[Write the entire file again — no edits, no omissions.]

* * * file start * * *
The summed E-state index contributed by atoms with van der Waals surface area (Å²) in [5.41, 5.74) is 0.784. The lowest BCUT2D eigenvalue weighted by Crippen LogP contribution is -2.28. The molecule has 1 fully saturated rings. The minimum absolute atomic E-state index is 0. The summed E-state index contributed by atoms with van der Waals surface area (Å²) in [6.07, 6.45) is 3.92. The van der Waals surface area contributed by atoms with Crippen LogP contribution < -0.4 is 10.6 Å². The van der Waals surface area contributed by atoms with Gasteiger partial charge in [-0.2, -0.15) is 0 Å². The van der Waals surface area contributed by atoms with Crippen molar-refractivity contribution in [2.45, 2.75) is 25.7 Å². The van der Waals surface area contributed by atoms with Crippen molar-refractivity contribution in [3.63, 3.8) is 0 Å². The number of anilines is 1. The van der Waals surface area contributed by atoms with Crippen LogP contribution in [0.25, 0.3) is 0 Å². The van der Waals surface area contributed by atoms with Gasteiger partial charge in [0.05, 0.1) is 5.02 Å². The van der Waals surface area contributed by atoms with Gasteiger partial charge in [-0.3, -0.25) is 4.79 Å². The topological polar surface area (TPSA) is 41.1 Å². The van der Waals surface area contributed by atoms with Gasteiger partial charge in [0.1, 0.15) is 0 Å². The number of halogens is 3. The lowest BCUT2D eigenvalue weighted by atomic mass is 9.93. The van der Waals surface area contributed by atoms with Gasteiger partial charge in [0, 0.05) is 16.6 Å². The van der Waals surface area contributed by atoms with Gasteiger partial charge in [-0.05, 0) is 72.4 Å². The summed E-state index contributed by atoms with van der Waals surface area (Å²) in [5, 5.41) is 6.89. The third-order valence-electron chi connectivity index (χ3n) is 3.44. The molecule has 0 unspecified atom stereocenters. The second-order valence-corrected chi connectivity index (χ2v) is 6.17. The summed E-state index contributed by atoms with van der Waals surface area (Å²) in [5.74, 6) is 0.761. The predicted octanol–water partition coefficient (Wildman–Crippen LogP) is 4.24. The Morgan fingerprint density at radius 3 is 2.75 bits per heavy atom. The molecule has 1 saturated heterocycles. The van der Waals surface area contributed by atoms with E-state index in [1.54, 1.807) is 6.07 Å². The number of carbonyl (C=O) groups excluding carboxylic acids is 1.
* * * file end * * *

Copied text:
The summed E-state index contributed by atoms with van der Waals surface area (Å²) in [5.41, 5.74) is 0.784. The lowest BCUT2D eigenvalue weighted by Crippen LogP contribution is -2.28. The molecule has 1 fully saturated rings. The minimum absolute atomic E-state index is 0. The summed E-state index contributed by atoms with van der Waals surface area (Å²) in [6.07, 6.45) is 3.92. The van der Waals surface area contributed by atoms with Crippen LogP contribution < -0.4 is 10.6 Å². The van der Waals surface area contributed by atoms with Gasteiger partial charge in [-0.2, -0.15) is 0 Å². The van der Waals surface area contributed by atoms with Crippen molar-refractivity contribution in [2.45, 2.75) is 25.7 Å². The van der Waals surface area contributed by atoms with Crippen molar-refractivity contribution in [3.63, 3.8) is 0 Å². The number of anilines is 1. The van der Waals surface area contributed by atoms with Crippen LogP contribution in [0.25, 0.3) is 0 Å². The van der Waals surface area contributed by atoms with Gasteiger partial charge in [0.05, 0.1) is 5.02 Å². The van der Waals surface area contributed by atoms with Gasteiger partial charge in [-0.3, -0.25) is 4.79 Å². The topological polar surface area (TPSA) is 41.1 Å². The van der Waals surface area contributed by atoms with Gasteiger partial charge in [0.1, 0.15) is 0 Å². The number of halogens is 3. The lowest BCUT2D eigenvalue weighted by atomic mass is 9.93. The van der Waals surface area contributed by atoms with Gasteiger partial charge in [0, 0.05) is 16.6 Å². The van der Waals surface area contributed by atoms with Gasteiger partial charge in [-0.05, 0) is 72.4 Å². The summed E-state index contributed by atoms with van der Waals surface area (Å²) in [5, 5.41) is 6.89. The third-order valence-electron chi connectivity index (χ3n) is 3.44. The molecule has 0 unspecified atom stereocenters. The second-order valence-corrected chi connectivity index (χ2v) is 6.17. The summed E-state index contributed by atoms with van der Waals surface area (Å²) in [5.74, 6) is 0.761. The predicted octanol–water partition coefficient (Wildman–Crippen LogP) is 4.24. The Morgan fingerprint density at radius 3 is 2.75 bits per heavy atom. The molecule has 1 saturated heterocycles. The van der Waals surface area contributed by atoms with E-state index in [1.54, 1.807) is 6.07 Å². The number of carbonyl (C=O) groups excluding carboxylic acids is 1.